Nestled on the shores of the mighty Columbia River, and in the shadow of Oregon’s tallest peak, Mt. Hood, Hood River, Oregon, has long been home to those seeking sanctuary and adventure in the great Northwest. Originally inhabited by Native American tribes who took advantage of the Columbia River’s abundant salmon and other natural resources, the region became known to the rest of the world in 1805 when Lewis and Clark first came upon the stream that is now known as Hood River.
As settlers began to make their way through this area over the next 50 years, legend has it that some of them were nearing starvation and were forced to eat dogs near the river. That is how the river and area were nearly stuck with the unpopular name “Dog River.” But that moniker didn’t sit well with Mary Coe, a pioneer who called the area home. In the 1850s, she succeeded in getting the area name changed from Dog River to Hood River, inspired by the towering volcano from which it flowed.
Today, with Mt. Hood offering year-round skiing, a huge network of biking and hiking trails, world–class kayaking in nearby White Salmon, Washington, and some of the best windsurfing and kiteboarding on the planet, Hood River is known as one of the premier recreation spots in North America.
About an hour drive east of Portland, Hood River lies in the heart of the Columbia River Gorge, an 80–mile canyon that features steep, forest–covered cliffs punctuated by towering waterfalls. Green, rolling fruit orchards and farmlands with views of a snow-capped Mt. Hood and Mt. Adams offer scenery so amazing it doesn’t even seem real. Situated between the wet, temperate rainforest of the Cascades and the dry deserts of eastern Oregon, Hood River features sunny summers and rainy winters (rain in lower elevations = powder in higher elevations!). No matter the season, Hood River is an adventure traveler’s dream destination.
There aren’t many places where you can ski, hike, bike, windsurf/kite, or river raft/kayak all in the same day. Yes, it’s ambitious (and absolutely not required) to tackle all of these activities in one day, but it’s POSSIBLE due to that age-old real estate adage, “location, location, location.” If you’re inclined toward ambitious adventures, here’s a go-get-em kind of day.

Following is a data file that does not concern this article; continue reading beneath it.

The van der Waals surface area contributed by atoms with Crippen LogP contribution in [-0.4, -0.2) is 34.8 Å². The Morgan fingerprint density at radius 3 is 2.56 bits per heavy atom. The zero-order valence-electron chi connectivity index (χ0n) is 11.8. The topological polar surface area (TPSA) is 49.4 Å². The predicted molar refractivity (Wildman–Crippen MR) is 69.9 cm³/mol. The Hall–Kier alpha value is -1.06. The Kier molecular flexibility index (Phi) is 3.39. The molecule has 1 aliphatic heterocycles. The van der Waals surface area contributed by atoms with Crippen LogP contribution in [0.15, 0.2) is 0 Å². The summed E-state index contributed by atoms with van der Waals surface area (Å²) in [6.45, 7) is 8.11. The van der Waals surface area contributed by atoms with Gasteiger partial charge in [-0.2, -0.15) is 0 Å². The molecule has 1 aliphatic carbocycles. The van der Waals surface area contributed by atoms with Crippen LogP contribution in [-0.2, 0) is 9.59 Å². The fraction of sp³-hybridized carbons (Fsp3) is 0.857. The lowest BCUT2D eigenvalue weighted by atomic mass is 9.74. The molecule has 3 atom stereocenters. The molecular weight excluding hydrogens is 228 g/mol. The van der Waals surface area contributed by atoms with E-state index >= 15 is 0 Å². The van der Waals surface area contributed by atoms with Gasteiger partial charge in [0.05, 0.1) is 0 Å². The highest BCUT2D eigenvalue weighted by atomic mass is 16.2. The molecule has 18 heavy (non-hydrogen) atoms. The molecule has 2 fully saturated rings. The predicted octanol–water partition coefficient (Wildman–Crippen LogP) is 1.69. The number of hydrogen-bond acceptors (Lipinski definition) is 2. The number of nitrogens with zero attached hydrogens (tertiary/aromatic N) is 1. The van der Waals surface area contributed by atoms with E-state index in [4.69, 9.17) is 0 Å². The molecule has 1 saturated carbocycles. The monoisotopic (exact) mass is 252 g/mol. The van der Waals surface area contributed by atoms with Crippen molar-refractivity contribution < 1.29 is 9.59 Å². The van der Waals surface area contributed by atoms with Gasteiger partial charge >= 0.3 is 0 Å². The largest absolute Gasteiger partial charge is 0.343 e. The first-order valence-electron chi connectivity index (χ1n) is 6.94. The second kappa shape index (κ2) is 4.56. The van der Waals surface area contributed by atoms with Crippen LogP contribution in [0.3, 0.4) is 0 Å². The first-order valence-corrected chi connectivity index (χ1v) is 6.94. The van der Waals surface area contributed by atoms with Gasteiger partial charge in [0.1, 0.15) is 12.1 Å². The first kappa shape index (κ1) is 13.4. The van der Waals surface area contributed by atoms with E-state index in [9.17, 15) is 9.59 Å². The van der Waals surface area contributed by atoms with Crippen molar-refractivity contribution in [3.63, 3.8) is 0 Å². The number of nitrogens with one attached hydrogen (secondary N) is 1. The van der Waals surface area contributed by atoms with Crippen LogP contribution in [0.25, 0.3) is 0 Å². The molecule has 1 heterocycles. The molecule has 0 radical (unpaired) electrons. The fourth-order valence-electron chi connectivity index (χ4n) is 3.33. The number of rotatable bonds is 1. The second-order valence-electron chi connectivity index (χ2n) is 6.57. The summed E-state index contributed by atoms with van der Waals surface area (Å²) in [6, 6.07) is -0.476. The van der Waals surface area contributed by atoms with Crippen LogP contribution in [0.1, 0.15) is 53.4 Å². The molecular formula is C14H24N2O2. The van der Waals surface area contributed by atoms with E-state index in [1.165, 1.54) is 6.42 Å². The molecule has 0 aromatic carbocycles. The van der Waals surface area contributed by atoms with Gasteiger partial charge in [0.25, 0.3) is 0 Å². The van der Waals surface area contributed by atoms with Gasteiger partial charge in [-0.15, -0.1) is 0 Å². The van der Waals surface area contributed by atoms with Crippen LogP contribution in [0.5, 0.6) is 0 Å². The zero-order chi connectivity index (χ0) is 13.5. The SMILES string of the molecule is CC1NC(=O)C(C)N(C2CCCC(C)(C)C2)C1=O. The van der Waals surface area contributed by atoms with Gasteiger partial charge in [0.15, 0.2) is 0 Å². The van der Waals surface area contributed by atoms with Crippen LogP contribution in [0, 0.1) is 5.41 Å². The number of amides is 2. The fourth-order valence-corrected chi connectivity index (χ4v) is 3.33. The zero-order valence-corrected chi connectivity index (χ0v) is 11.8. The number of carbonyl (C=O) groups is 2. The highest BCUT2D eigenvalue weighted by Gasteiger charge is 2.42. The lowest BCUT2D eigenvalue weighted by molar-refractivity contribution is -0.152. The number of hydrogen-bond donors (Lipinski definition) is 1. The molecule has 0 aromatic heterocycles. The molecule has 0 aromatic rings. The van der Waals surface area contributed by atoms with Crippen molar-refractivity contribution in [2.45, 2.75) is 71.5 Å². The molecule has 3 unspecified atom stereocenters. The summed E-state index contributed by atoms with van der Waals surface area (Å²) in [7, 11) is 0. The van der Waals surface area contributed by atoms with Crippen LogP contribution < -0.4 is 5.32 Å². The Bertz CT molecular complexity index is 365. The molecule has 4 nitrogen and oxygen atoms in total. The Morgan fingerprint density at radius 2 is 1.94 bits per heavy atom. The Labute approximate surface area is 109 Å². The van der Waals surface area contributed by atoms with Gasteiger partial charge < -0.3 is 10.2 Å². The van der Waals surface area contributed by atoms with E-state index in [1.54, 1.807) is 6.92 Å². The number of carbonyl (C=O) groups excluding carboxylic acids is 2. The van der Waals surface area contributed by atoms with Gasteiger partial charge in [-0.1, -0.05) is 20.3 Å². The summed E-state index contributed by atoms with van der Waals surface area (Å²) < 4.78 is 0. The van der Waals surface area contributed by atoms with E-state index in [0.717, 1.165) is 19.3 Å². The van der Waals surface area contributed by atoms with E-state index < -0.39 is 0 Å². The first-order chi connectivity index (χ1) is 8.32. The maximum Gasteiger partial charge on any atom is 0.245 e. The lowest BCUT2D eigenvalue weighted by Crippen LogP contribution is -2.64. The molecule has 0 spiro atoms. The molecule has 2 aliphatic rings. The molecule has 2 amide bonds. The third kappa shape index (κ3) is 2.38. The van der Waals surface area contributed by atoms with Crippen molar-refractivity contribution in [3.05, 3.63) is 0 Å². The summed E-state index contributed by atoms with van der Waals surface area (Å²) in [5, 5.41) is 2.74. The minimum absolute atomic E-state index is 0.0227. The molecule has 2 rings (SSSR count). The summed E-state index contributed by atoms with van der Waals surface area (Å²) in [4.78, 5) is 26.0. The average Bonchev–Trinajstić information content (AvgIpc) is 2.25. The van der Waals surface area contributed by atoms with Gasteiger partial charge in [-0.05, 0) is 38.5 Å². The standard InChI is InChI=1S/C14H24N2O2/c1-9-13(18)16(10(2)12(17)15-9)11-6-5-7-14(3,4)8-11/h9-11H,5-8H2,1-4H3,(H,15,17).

NOTE: Those of you who like to sip your coffee slowly in the morning and take your time getting after it, don’t worry. You’re not obligated to fit it all in. Take your time and pick and choose over the course of many days.
Start your day off riding chairlifts and skiing morning laps at Timberline Lodge on Mt. Hood, which serves up the longest ski season in North America. With the Palmer chairlift spinning June through September, your lust for skiing can always be fulfilled on this iconic mountain. Although the ski scene on Mt. Hood is dominated by the race and freestyle camps, there is plenty of space available for the public to join the fun. With nightly grooming and sparse crowds in the morning, you can enjoy soft and smooth laps before the sun begins to take its toll on the snow. Head back to the parking lot mid-morning and swap out ski boots for hiking boots to hit the legendary Pacific Coast Trail (aka Timberline Trail) for amazing views of Mt. Hood. Hike through wildflowers and glacier-fed drainages carved into the flanks of this towering 11,250-foot volcano.
In the mood for more? After a scenic one-hour drive from Mt. Hood to the town of Hood River, it is time to get wet. Link up with Wet Planet Whitewater for an afternoon rafting trip down the White Salmon River. Fed by the glaciers of Mt. Adams, the White Salmon boasts crystal–clear waters that float through narrow basalt canyons and forested valleys, providing a classic look at the lush scenery the Pacific Northwest is known for. For experienced kayakers, the White Salmon and stretches of the Hood River offer plenty of whitewater options.